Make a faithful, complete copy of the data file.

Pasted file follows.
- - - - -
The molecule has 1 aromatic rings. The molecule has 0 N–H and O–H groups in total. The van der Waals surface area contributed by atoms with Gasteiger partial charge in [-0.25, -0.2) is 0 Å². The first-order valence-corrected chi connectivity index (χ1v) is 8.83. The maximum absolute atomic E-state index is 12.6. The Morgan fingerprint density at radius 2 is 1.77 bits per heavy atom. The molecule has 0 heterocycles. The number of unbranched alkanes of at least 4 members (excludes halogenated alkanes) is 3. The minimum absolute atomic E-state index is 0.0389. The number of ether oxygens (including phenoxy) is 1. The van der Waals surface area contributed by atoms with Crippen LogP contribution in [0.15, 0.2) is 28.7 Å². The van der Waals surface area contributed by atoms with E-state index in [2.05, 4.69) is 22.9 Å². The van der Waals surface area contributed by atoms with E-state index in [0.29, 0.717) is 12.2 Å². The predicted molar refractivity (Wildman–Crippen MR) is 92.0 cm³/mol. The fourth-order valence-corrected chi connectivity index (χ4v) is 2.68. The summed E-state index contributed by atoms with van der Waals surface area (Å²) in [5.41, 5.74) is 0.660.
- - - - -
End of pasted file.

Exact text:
The molecule has 1 aromatic rings. The molecule has 0 N–H and O–H groups in total. The van der Waals surface area contributed by atoms with Gasteiger partial charge in [-0.25, -0.2) is 0 Å². The first-order valence-corrected chi connectivity index (χ1v) is 8.83. The maximum absolute atomic E-state index is 12.6. The Morgan fingerprint density at radius 2 is 1.77 bits per heavy atom. The molecule has 0 heterocycles. The number of unbranched alkanes of at least 4 members (excludes halogenated alkanes) is 3. The minimum absolute atomic E-state index is 0.0389. The number of ether oxygens (including phenoxy) is 1. The van der Waals surface area contributed by atoms with Crippen LogP contribution in [0.15, 0.2) is 28.7 Å². The van der Waals surface area contributed by atoms with E-state index in [2.05, 4.69) is 22.9 Å². The van der Waals surface area contributed by atoms with E-state index in [0.29, 0.717) is 12.2 Å². The predicted molar refractivity (Wildman–Crippen MR) is 92.0 cm³/mol. The fourth-order valence-corrected chi connectivity index (χ4v) is 2.68. The summed E-state index contributed by atoms with van der Waals surface area (Å²) in [5.41, 5.74) is 0.660.